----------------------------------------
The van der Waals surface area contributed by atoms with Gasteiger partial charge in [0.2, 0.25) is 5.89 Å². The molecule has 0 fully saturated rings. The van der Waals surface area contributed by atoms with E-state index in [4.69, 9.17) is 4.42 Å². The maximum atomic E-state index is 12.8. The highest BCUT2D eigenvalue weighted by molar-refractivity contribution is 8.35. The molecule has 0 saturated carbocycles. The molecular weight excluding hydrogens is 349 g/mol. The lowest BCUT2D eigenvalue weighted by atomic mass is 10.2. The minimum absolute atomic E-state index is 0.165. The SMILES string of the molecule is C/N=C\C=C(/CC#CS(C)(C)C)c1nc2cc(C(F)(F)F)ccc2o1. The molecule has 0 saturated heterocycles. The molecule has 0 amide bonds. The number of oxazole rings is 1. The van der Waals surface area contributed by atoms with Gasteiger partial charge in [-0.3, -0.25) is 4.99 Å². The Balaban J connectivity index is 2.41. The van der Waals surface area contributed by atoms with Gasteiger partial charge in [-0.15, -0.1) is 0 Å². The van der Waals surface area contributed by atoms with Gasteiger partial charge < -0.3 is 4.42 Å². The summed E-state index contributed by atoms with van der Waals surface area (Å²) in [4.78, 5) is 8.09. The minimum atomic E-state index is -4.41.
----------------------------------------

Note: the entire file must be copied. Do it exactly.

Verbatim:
The van der Waals surface area contributed by atoms with Gasteiger partial charge in [0.2, 0.25) is 5.89 Å². The molecule has 0 fully saturated rings. The van der Waals surface area contributed by atoms with E-state index in [4.69, 9.17) is 4.42 Å². The maximum atomic E-state index is 12.8. The highest BCUT2D eigenvalue weighted by molar-refractivity contribution is 8.35. The molecule has 0 saturated carbocycles. The molecular weight excluding hydrogens is 349 g/mol. The lowest BCUT2D eigenvalue weighted by atomic mass is 10.2. The minimum absolute atomic E-state index is 0.165. The SMILES string of the molecule is C/N=C\C=C(/CC#CS(C)(C)C)c1nc2cc(C(F)(F)F)ccc2o1. The molecule has 0 saturated heterocycles. The molecule has 0 amide bonds. The number of oxazole rings is 1. The van der Waals surface area contributed by atoms with Gasteiger partial charge in [-0.3, -0.25) is 4.99 Å². The Balaban J connectivity index is 2.41. The van der Waals surface area contributed by atoms with Gasteiger partial charge in [-0.15, -0.1) is 0 Å². The van der Waals surface area contributed by atoms with Gasteiger partial charge < -0.3 is 4.42 Å². The summed E-state index contributed by atoms with van der Waals surface area (Å²) in [4.78, 5) is 8.09. The minimum atomic E-state index is -4.41.